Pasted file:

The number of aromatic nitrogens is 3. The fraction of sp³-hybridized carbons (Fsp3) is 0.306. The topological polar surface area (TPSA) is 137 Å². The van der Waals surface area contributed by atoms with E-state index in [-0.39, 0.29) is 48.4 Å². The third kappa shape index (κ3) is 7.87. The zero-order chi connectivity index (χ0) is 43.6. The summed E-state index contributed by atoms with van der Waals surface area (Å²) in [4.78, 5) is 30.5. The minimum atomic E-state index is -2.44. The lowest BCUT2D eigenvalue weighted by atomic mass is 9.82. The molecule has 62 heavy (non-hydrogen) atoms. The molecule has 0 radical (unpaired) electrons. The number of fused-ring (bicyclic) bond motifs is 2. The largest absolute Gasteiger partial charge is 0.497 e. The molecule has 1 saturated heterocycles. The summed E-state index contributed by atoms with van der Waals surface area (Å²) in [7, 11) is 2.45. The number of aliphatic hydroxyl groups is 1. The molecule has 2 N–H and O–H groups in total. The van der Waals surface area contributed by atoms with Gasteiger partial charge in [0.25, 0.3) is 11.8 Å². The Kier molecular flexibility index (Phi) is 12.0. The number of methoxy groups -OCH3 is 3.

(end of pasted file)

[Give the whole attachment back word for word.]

The number of aromatic nitrogens is 3. The fraction of sp³-hybridized carbons (Fsp3) is 0.306. The topological polar surface area (TPSA) is 137 Å². The van der Waals surface area contributed by atoms with E-state index in [-0.39, 0.29) is 48.4 Å². The third kappa shape index (κ3) is 7.87. The zero-order chi connectivity index (χ0) is 43.6. The summed E-state index contributed by atoms with van der Waals surface area (Å²) in [4.78, 5) is 30.5. The minimum atomic E-state index is -2.44. The lowest BCUT2D eigenvalue weighted by atomic mass is 9.82. The molecule has 62 heavy (non-hydrogen) atoms. The molecule has 0 radical (unpaired) electrons. The number of fused-ring (bicyclic) bond motifs is 2. The largest absolute Gasteiger partial charge is 0.497 e. The molecule has 1 saturated heterocycles. The summed E-state index contributed by atoms with van der Waals surface area (Å²) in [7, 11) is 2.45. The number of aliphatic hydroxyl groups is 1. The molecule has 2 N–H and O–H groups in total. The van der Waals surface area contributed by atoms with Gasteiger partial charge in [0.25, 0.3) is 11.8 Å². The Kier molecular flexibility index (Phi) is 12.0. The number of methoxy groups -OCH3 is 3.